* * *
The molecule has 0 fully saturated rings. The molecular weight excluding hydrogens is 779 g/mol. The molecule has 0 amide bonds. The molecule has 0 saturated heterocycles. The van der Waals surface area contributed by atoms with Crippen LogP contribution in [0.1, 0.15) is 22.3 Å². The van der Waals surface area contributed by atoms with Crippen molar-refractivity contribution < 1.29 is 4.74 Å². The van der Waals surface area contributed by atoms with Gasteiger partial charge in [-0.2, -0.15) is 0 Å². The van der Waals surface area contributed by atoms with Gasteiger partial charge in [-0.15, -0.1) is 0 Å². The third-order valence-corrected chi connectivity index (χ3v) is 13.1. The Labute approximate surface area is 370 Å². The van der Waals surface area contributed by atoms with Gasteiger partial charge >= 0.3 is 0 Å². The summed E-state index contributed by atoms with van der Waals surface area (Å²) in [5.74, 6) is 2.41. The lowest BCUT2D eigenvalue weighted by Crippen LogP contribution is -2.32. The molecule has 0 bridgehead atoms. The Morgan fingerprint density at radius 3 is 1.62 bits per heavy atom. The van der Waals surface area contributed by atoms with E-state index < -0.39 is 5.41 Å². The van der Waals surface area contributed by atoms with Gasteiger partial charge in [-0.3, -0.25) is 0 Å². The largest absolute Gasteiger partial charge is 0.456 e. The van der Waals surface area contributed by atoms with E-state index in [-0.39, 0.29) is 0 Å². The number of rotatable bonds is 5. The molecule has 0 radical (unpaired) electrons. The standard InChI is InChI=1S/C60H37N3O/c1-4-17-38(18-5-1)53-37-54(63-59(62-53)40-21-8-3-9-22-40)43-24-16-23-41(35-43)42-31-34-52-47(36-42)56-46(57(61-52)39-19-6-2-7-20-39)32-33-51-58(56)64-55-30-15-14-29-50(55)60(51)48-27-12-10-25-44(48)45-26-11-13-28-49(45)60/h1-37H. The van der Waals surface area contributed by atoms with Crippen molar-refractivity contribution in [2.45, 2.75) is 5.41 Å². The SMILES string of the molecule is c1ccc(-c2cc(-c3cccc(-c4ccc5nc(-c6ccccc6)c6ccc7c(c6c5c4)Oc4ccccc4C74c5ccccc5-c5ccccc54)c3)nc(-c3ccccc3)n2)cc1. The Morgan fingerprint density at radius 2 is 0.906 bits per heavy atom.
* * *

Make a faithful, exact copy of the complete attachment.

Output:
The molecule has 0 fully saturated rings. The molecular weight excluding hydrogens is 779 g/mol. The molecule has 0 amide bonds. The molecule has 0 saturated heterocycles. The van der Waals surface area contributed by atoms with Crippen LogP contribution in [0.1, 0.15) is 22.3 Å². The van der Waals surface area contributed by atoms with Crippen molar-refractivity contribution < 1.29 is 4.74 Å². The van der Waals surface area contributed by atoms with Gasteiger partial charge in [-0.2, -0.15) is 0 Å². The van der Waals surface area contributed by atoms with Gasteiger partial charge in [-0.15, -0.1) is 0 Å². The third-order valence-corrected chi connectivity index (χ3v) is 13.1. The Labute approximate surface area is 370 Å². The van der Waals surface area contributed by atoms with Gasteiger partial charge >= 0.3 is 0 Å². The summed E-state index contributed by atoms with van der Waals surface area (Å²) in [5.74, 6) is 2.41. The lowest BCUT2D eigenvalue weighted by Crippen LogP contribution is -2.32. The molecule has 0 bridgehead atoms. The Morgan fingerprint density at radius 3 is 1.62 bits per heavy atom. The van der Waals surface area contributed by atoms with E-state index < -0.39 is 5.41 Å². The van der Waals surface area contributed by atoms with Gasteiger partial charge in [-0.3, -0.25) is 0 Å². The largest absolute Gasteiger partial charge is 0.456 e. The van der Waals surface area contributed by atoms with E-state index in [-0.39, 0.29) is 0 Å². The number of rotatable bonds is 5. The molecule has 0 radical (unpaired) electrons. The standard InChI is InChI=1S/C60H37N3O/c1-4-17-38(18-5-1)53-37-54(63-59(62-53)40-21-8-3-9-22-40)43-24-16-23-41(35-43)42-31-34-52-47(36-42)56-46(57(61-52)39-19-6-2-7-20-39)32-33-51-58(56)64-55-30-15-14-29-50(55)60(51)48-27-12-10-25-44(48)45-26-11-13-28-49(45)60/h1-37H. The van der Waals surface area contributed by atoms with Crippen molar-refractivity contribution in [2.45, 2.75) is 5.41 Å². The SMILES string of the molecule is c1ccc(-c2cc(-c3cccc(-c4ccc5nc(-c6ccccc6)c6ccc7c(c6c5c4)Oc4ccccc4C74c5ccccc5-c5ccccc54)c3)nc(-c3ccccc3)n2)cc1. The Morgan fingerprint density at radius 2 is 0.906 bits per heavy atom.